5 SNP MSPs who could replace Nicola Sturgeon if Ruth Davidson triumphs

The next Scottish election is still four years away, but if the SNP are kicked out of power in 2021 they will need a fierce opposition leader to take them back to power?

1. John Swinney

One possible, but unlikely option is John Swinney, who is currently Scotland’s Deputy First Minister and its Education Secretary. Swinney is an experienced Cabinet Minister with a high level of name recognition, however, he has already served as the party’s leader.

His time at the helm of the SNP was during its opposition years, and the party lost seats at the 2003 election under his leadership. For a party wanting to claw its way back from opposition after a long spell in government, a previous failed leader might not be the best option.

2. Derek MacKay

The current Cabinet Secretary for Finance and the Constitution has been an MSP since 2011 and a government minister since later that year. He is widely seen as a rising star in the party, and used to lead the Renfrewshire Council in a coalition with the Liberal Democrats.

For a party looking for experience and a relatively fresh face, MacKay could be the answer.

3. Humza Yousaf

Yousaf is another SNP figure seen as a rising star in the party. He is a well-refined speaker with heaps of charisma and currently serves as the government’s Transport and the Islands Minister. In an opposition role, he could prove an effective challenger to a hypothetical First Minister Ruth Davidson.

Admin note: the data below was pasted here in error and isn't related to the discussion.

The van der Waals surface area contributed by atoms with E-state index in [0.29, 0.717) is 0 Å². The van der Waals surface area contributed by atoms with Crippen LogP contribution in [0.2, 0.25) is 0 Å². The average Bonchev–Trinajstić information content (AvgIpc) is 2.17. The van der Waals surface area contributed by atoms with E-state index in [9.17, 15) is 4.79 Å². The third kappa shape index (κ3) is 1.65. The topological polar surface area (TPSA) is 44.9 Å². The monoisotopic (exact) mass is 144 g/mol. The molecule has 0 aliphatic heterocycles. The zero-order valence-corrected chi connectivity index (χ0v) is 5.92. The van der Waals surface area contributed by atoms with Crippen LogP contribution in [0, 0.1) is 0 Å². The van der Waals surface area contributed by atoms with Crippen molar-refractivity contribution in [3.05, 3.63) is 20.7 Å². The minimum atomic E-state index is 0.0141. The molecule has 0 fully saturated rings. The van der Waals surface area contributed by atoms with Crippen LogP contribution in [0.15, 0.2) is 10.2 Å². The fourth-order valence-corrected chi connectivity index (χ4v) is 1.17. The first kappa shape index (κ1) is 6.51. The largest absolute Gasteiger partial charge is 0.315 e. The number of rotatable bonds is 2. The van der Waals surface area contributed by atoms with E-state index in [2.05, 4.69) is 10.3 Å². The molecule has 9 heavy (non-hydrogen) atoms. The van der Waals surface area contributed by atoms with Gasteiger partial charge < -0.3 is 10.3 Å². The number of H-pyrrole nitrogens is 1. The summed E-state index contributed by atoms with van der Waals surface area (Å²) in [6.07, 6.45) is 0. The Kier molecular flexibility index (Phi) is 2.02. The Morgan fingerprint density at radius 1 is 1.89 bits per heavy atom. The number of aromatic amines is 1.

4. Fiona Hyslop

Hyslop has been an MSP since the Scottish parliament’s inception in 1999, first as a regional MSP then as a constituency MSP. She has an abundance of government experience which could form the foundation of any future leadership campaign.

5. Michael Russell

Russell currently serves as Scotland’s “Brexit minister”, and was previously Alex Salmond’s Education Secretary. He has plenty of government experience which could help his chances in a hypothetical leadership contest, but his lack of newness could be a hindrance.


The next Scottish election is not until 2021, and while the SNP still have a strong chance of retaining their place in government, following which Nicola Sturgeon would almost certainly remain leader, Scotland could opt for change. After years of one-party-rule, slipping education figures, increasing centralisation, and a shift to the left by the SNP, Labour and the Scottish Greens, Scotland’s Tories will have their best shot to return to dominating Scotland since the 1950s.

If Ruth Davidson succeeds, the SNP will need a charismatic visionary to return them to power. The question is: can anyone fill Nicola Sturgeon’s shoes?